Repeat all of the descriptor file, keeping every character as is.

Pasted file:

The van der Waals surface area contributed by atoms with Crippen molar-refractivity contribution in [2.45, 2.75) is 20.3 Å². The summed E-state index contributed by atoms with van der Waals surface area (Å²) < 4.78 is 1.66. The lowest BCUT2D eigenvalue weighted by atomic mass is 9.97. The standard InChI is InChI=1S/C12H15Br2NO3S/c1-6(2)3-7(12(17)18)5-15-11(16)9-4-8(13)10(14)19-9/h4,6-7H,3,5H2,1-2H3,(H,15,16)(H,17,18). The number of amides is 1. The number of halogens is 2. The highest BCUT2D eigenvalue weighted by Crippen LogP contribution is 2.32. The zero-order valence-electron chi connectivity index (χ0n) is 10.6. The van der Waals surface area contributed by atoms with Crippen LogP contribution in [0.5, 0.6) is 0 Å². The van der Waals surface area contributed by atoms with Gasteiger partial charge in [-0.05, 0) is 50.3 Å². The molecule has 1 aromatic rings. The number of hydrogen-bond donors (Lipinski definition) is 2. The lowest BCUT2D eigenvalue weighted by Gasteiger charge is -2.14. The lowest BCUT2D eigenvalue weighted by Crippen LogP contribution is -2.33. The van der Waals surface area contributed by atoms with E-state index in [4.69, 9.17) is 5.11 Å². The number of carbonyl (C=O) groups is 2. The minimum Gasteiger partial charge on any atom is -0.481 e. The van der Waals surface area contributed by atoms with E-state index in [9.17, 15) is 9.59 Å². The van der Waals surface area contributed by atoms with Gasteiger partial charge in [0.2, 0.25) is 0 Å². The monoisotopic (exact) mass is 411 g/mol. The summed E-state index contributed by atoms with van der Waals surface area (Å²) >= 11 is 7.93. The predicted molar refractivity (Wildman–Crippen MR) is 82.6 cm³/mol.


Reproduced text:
The van der Waals surface area contributed by atoms with Crippen molar-refractivity contribution in [2.45, 2.75) is 20.3 Å². The summed E-state index contributed by atoms with van der Waals surface area (Å²) < 4.78 is 1.66. The lowest BCUT2D eigenvalue weighted by atomic mass is 9.97. The standard InChI is InChI=1S/C12H15Br2NO3S/c1-6(2)3-7(12(17)18)5-15-11(16)9-4-8(13)10(14)19-9/h4,6-7H,3,5H2,1-2H3,(H,15,16)(H,17,18). The number of amides is 1. The number of halogens is 2. The highest BCUT2D eigenvalue weighted by Crippen LogP contribution is 2.32. The zero-order valence-electron chi connectivity index (χ0n) is 10.6. The van der Waals surface area contributed by atoms with Crippen LogP contribution in [0.5, 0.6) is 0 Å². The van der Waals surface area contributed by atoms with Gasteiger partial charge in [-0.05, 0) is 50.3 Å². The molecule has 1 aromatic rings. The number of hydrogen-bond donors (Lipinski definition) is 2. The lowest BCUT2D eigenvalue weighted by Gasteiger charge is -2.14. The lowest BCUT2D eigenvalue weighted by Crippen LogP contribution is -2.33. The van der Waals surface area contributed by atoms with E-state index in [4.69, 9.17) is 5.11 Å². The number of carbonyl (C=O) groups is 2. The minimum Gasteiger partial charge on any atom is -0.481 e. The van der Waals surface area contributed by atoms with E-state index in [9.17, 15) is 9.59 Å². The van der Waals surface area contributed by atoms with Gasteiger partial charge in [0.2, 0.25) is 0 Å². The monoisotopic (exact) mass is 411 g/mol. The summed E-state index contributed by atoms with van der Waals surface area (Å²) >= 11 is 7.93. The predicted molar refractivity (Wildman–Crippen MR) is 82.6 cm³/mol.